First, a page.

Ukulele Bicycle Tour

Aaron Lee rides his bicycle from city to city and sings about sustainability on his ukulele! How cool is that!? He wanted to play at the Dunleith Community Garden, but we had other things scheduled. So instead, he will be playing a show downtown Greensboro at the Green Bean on Tuesday, Oct 26th. Go out and support a pilgrim for sustainability!


What is a road block?

We move at the pace of nature. So that we observe, dip our toes, make a connection, spark an idea. And usually the idea remains dormant until conditions are just right for germination. Really, we cannot force things to be a way that is against nature—because nature has her ways, and as a part of nature we really have no choice in the matter but to accept her rules.

So what happens when an obstacle comes in the way of what we want? Well, it means to me that we have to re-evaluate our strategy. Its not a road block, merely a speed bump.

Urban Harvest has been working  very diligently—slowly but methodically—to create a fully-fleshed proposal for an urban farm.  I say full-fleshed because we tried to anticipate every question, every bit of skepticism and have an answer. We answered all the questions but one, and that one turns out to be the most important: What about the soil? A: If its contaminated, we’ll clean it up. Continue reading

We’re baaaacckk…

One of the challenges of any not-for-profit organization, particularly one that is growing, is finding the time, resources and people to perform the ever-growing list of tasks that need to be done to maintain the momentum of the overall effort. One of those tasks is keeping all of the stakeholders informed. We are blessed in this information age with a convenient way of doing this – the Internet and this wonderful thing called a blog. But the copy doesn’t write itself and most of the many volunteers already involved with Urban Harvest (or any other such worthwhile organization) have things like “day jobs”, families, and “the rest of their lives” to deal with meaning the blog may sometimes slide down the priority list. Ergo, another volunteer steps in – locavore11… Continue reading

Masoud Will Be Missed

This evening I attended the funeral of Masoud Awartani, owner of Zaytoon restaurant, peacemaker in Greensboro, friend to so many. I’ve never written a goodbye to a friend in this way before, and it is hard to express the sadness we feel. So I will share a poem from my favorite poet, Jelaluddin Rumi:

Today, like every day, we wake up empty
and frightened. Don’t open the door to the study
and begin reading. Take down a musical instrument.

Let the beauty we love be what we do.
There are hundreds of ways to kneel and kiss the ground.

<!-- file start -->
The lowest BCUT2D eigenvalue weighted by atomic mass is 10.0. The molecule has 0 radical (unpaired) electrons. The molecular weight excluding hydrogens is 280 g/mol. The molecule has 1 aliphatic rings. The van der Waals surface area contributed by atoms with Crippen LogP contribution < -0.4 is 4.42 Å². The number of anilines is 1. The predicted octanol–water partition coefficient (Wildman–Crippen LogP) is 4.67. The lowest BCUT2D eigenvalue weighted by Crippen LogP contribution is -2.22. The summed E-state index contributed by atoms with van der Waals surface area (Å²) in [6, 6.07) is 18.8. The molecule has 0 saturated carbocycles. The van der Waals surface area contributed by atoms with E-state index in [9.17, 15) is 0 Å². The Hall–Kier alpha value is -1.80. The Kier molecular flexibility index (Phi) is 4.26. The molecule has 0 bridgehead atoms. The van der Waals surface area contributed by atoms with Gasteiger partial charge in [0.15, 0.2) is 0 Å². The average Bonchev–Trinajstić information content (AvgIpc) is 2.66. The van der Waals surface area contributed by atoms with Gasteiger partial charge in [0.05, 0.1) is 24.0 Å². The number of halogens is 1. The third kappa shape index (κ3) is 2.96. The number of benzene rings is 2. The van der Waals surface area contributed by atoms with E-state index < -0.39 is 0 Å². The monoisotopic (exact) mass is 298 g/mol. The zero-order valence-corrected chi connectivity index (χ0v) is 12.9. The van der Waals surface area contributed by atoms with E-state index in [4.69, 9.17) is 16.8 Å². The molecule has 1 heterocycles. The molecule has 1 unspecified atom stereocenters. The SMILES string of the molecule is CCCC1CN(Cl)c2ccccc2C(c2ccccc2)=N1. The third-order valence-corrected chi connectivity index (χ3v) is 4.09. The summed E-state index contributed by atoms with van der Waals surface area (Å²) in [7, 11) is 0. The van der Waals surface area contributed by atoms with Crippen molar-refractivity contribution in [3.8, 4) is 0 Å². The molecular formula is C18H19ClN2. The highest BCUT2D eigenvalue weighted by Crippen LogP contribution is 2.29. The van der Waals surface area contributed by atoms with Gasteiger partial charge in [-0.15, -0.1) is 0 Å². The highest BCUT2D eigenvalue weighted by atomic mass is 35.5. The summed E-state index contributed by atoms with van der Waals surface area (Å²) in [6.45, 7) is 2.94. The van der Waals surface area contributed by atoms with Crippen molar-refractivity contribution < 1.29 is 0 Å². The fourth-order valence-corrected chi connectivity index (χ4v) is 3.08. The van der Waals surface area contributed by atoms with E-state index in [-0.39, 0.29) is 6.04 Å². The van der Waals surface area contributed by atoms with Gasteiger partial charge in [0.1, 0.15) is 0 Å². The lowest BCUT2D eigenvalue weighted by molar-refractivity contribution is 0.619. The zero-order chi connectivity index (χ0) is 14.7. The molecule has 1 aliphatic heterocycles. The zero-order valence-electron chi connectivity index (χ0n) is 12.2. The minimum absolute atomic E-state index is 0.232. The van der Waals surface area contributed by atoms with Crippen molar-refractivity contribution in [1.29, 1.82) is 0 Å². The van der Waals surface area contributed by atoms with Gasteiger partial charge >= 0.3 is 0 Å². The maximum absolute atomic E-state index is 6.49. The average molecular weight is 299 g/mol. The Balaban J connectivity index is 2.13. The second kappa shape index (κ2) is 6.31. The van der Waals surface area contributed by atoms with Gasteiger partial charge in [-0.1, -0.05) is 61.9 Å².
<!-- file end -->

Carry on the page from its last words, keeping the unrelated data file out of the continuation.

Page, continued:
Thank you for being part of our lives Masoud, and making it better by being in it.

Eggplant Carpaccio

Eggplant Carpaccio

Rosa Bianca Eggplant

Pingtung Long Eggplant

“The Recipe”


3 skinny eggplants
juice from 1 lemon
2 tbsp olive oil
salt & pepper, to taste
feta cheese, to taste
half cup pine nuts, toasted
1 teaspoon fresh mint, chopped


Slice the eggplant into very thin, round pieces. The thinner, the better. If you have a slicer or a mandolin, you may want to use that.

Lay the eggplant in a thin layer over a large plate.

Make a dressing with lemon juice, olive oil, salt and pepper. You can add herbs and spices that you like. Then either toss the eggplant in the dressing before you lay it on the plate, or you can drizzle it over the top of the eggplant.

Finally, top with crumbled feta cheese, pine nuts and mint. Remember that feta can be salty, so be careful not to overdo it.

A Mall of Food

Check out this interesting idea for renovating a dwindling shopping mall into a space for urban food production. People in Cleveland are tossing out the quintessential Abercrombie’s and Bath and Body Works’ for the possibility of an indoor urban farm.

Eating Seasonally

As consumers, many of us are often boggled when we enter the grocery store.  Whether it is the middle of December or the hottest day in July, our supermarkets and grocery stores are consistently stocked with carrots, strawberries, tomatoes, and so on. While some may find this comfort appeasing, the fact that there is no recognition of seasonal variation  in large market outlets is widely unsettling.

our grocery stores look the same in February and October

The fact that vegetables and fruits have seasons is ignored. However, I along with many, thought of course! i know that veggies and fruits are seasonal … but when exactly? Walking into a grocery store, do we know when lettuce is in it’s prime, what about eggplant, peaches, and cherries? Finding these answers, and moving towards a lifestyle of seasonal eating is an issue taken up by Barbara Kingsolver in her book Animal, Vegetable, Miracle.

As advocate for nutritious food, Kingsolver wrote that her intention for writing was to recover a “lesson our culture has lost”, to provide an understanding and explanation of food as a process rather than a product.  Understanding food as process leads to an understanding of why watermelon are late, and when to look for asparagus.

The vegetannual is a visual image to keep in mind (or print out online!) as you walk through your local Farmer’s market or grocery store. We can make mindful decisions about what produce to buy and when, in order to decrease the energy exuded on food miles, support locally grown food, and nourish our bodies.

Barbara Kingsolver's vegetannual is an easy to use explanation of seasonality

Eating seasonally enriches the flavor of our food, opens our eyes to enjoy the unique splendor of food when it’s available, and allows us to diversify our diets year-round. To understand our food as a process!.. and indulge in the tasty menus of the seasons!

As Kingsolver states, “Two generations ago, people knew such things intuitively, but now we may have to learn them from a book”.